I was very surprised when your reviewer called my book "a bit of a bore" since my readers are telling me they have trouble putting it down. Most say they read it in two sittings. A Los Angeles Times staff writer read my book and called me for an interview that ended up on the front page of the Southern California Living Section of the Los Angeles Times. (See full article posted at ). Also a local news anchorwoman told her producer to book me for her half-hour show where she raved about my book. This was broadcast to the entire county.
My readers write me and ask when the next book is coming out... pretty good for a "boring" book. This line is 90 percent mystery and 10 percent romance. I proudly boast there are "no brawny pecs or heaving bosoms" to distinguish my work from the formula romance. These are challenging mysteries with intelligent romance, offering surprises and red herrings as the story unfolds gradually.
I thank you for taking the time to review it anyway, and sorry your reviewer was bored. Next time, maybe I'll get Siskel instead of Ebert.
I was so surprised
to read your review of Deadly Probe! Boring would be the last word I would
use to describe it. It was definitely more mystery than romance and both
parts were challenging and intelligent. I look forward to more from Miriam
I disagree with your review of Miriam Lee's book, Deadly Probe. I found it gripping. I kept going back to it every chance I got until I had read it all in just a few days. We need more books like Miriam's, that challenge the intellect and yet entertain.
Teri, your review on Deadly Probe threw me for a loop. I quit reading for years. I could always guess the ending after a few chapters. But Deadly Probe changed all that. A very good and gripping book. I finished in one sitting. Believe me, my time is very valuable to me. But I think maybe you just were too tired when you picked this one up. Deadly Probe has restored my faith in reading mystery/romance books. Just a hint of romance and a lot of mystery. I must say I loved it!!!!!!!!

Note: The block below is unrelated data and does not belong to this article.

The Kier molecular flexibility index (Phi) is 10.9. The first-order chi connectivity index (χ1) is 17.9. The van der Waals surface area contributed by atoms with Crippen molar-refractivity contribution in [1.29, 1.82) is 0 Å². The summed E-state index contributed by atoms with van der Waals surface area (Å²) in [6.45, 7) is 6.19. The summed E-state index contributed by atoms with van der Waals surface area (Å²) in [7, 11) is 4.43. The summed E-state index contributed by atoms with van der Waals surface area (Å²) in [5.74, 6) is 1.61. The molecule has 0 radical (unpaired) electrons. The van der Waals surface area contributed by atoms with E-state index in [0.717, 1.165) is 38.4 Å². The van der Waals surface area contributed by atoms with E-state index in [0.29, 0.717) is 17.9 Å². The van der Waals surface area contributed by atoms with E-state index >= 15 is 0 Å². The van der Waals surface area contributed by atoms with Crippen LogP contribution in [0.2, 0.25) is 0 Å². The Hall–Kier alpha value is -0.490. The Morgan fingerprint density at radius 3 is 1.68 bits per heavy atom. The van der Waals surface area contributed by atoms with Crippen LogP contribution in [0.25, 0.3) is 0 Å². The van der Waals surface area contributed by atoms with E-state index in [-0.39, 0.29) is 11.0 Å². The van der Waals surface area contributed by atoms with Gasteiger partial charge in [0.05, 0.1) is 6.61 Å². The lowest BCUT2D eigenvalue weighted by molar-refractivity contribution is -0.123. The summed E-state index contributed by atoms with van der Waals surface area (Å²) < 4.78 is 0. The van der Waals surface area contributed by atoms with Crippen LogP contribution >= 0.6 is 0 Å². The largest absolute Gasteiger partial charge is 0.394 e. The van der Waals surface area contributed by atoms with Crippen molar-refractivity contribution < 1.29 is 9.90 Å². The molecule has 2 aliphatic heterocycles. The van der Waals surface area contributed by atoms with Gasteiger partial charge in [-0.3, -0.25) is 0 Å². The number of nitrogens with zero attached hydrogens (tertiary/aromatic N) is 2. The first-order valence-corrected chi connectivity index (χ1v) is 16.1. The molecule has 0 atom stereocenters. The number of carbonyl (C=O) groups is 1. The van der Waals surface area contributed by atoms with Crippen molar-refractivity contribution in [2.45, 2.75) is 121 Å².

Thanks for letting me get my opinion in.
It is few and far between that I take the time to sit down and do what I call "casual" reading. My primary focus is computer books, magazines and anything of a technical nature.
I read Deadly Probe and thoroughly enjoyed it. There were enough twists and turns to keep me turning the pages. It wasn't too complicated with sub-plot after sub-plot to get confusing. Miriam Lee writes in a straightfoward, entertaining way, and I am looking foward to more of her books.
Sharon D. Brimer
I don't understand your point of view, because I thought the book was very interesting. It kept my interest and I couldn't figure out who did it.
I didn't find this book boring at all, as I had trouble putting the book down. Being a man, I am more interested in the mystery part, which I enjoyed very much. If wanted heavy romance I would have gone to Harlequin or something like that.
That wacky Virgil character threw me for a loop and I certainly wouldn't mind meeting a girl like Christine Evans. There was just enough romance for me.
I hope another Miriam Lee book comes out soon, because I sure would buy one.